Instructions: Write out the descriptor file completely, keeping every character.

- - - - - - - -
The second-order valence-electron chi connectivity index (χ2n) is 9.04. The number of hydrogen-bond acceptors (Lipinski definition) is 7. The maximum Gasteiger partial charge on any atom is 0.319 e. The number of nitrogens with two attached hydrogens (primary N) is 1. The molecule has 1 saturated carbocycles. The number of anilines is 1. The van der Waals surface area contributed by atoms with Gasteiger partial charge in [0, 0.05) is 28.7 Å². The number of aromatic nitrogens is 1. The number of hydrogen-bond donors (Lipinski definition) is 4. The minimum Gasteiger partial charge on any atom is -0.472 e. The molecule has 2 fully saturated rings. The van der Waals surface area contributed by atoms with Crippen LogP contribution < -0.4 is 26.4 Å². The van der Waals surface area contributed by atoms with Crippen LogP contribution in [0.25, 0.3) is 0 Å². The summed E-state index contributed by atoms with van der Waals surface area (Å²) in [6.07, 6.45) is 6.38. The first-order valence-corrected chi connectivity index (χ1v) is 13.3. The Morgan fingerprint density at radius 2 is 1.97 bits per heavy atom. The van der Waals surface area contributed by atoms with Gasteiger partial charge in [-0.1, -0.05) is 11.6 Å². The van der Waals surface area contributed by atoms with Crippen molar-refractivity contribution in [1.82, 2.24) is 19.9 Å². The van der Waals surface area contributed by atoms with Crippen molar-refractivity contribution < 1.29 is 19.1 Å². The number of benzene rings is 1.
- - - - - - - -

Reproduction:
The second-order valence-electron chi connectivity index (χ2n) is 9.04. The number of hydrogen-bond acceptors (Lipinski definition) is 7. The maximum Gasteiger partial charge on any atom is 0.319 e. The number of nitrogens with two attached hydrogens (primary N) is 1. The molecule has 1 saturated carbocycles. The number of anilines is 1. The van der Waals surface area contributed by atoms with Gasteiger partial charge in [0, 0.05) is 28.7 Å². The number of aromatic nitrogens is 1. The number of hydrogen-bond donors (Lipinski definition) is 4. The minimum Gasteiger partial charge on any atom is -0.472 e. The molecule has 2 fully saturated rings. The van der Waals surface area contributed by atoms with Crippen LogP contribution < -0.4 is 26.4 Å². The van der Waals surface area contributed by atoms with Crippen LogP contribution in [0.25, 0.3) is 0 Å². The summed E-state index contributed by atoms with van der Waals surface area (Å²) in [6.07, 6.45) is 6.38. The first-order valence-corrected chi connectivity index (χ1v) is 13.3. The Morgan fingerprint density at radius 2 is 1.97 bits per heavy atom. The van der Waals surface area contributed by atoms with Gasteiger partial charge in [-0.1, -0.05) is 11.6 Å². The van der Waals surface area contributed by atoms with Crippen molar-refractivity contribution in [1.82, 2.24) is 19.9 Å². The van der Waals surface area contributed by atoms with Crippen molar-refractivity contribution < 1.29 is 19.1 Å². The number of benzene rings is 1.